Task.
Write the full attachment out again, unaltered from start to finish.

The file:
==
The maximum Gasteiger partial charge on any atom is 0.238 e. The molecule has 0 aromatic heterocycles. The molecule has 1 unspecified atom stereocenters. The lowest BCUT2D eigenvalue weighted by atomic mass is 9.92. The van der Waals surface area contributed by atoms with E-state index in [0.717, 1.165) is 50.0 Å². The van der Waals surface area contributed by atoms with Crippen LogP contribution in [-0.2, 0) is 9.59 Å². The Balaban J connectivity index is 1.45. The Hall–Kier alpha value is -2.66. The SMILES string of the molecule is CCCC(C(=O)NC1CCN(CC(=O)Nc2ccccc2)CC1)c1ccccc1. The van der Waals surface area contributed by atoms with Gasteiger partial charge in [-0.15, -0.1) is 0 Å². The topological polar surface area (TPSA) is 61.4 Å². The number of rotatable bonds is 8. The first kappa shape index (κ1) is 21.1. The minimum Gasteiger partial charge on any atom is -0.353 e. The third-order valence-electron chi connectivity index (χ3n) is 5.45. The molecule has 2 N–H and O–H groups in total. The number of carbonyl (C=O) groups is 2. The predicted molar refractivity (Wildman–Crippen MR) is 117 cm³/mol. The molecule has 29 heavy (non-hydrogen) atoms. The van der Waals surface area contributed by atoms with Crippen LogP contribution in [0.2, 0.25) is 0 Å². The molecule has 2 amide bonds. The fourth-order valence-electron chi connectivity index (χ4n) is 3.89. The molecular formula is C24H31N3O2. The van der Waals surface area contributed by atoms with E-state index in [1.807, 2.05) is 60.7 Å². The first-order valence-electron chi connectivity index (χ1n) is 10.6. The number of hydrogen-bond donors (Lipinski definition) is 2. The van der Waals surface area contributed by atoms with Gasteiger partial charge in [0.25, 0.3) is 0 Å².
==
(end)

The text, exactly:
The maximum Gasteiger partial charge on any atom is 0.238 e. The molecule has 0 aromatic heterocycles. The molecule has 1 unspecified atom stereocenters. The lowest BCUT2D eigenvalue weighted by atomic mass is 9.92. The van der Waals surface area contributed by atoms with E-state index in [0.717, 1.165) is 50.0 Å². The van der Waals surface area contributed by atoms with Crippen LogP contribution in [-0.2, 0) is 9.59 Å². The Balaban J connectivity index is 1.45. The Hall–Kier alpha value is -2.66. The SMILES string of the molecule is CCCC(C(=O)NC1CCN(CC(=O)Nc2ccccc2)CC1)c1ccccc1. The van der Waals surface area contributed by atoms with Gasteiger partial charge in [-0.15, -0.1) is 0 Å². The topological polar surface area (TPSA) is 61.4 Å². The number of rotatable bonds is 8. The first kappa shape index (κ1) is 21.1. The minimum Gasteiger partial charge on any atom is -0.353 e. The third-order valence-electron chi connectivity index (χ3n) is 5.45. The molecule has 2 N–H and O–H groups in total. The number of carbonyl (C=O) groups is 2. The predicted molar refractivity (Wildman–Crippen MR) is 117 cm³/mol. The molecule has 29 heavy (non-hydrogen) atoms. The van der Waals surface area contributed by atoms with Crippen LogP contribution in [0.2, 0.25) is 0 Å². The molecule has 2 amide bonds. The fourth-order valence-electron chi connectivity index (χ4n) is 3.89. The molecular formula is C24H31N3O2. The van der Waals surface area contributed by atoms with E-state index in [1.807, 2.05) is 60.7 Å². The first-order valence-electron chi connectivity index (χ1n) is 10.6. The number of hydrogen-bond donors (Lipinski definition) is 2. The van der Waals surface area contributed by atoms with Gasteiger partial charge in [0.25, 0.3) is 0 Å².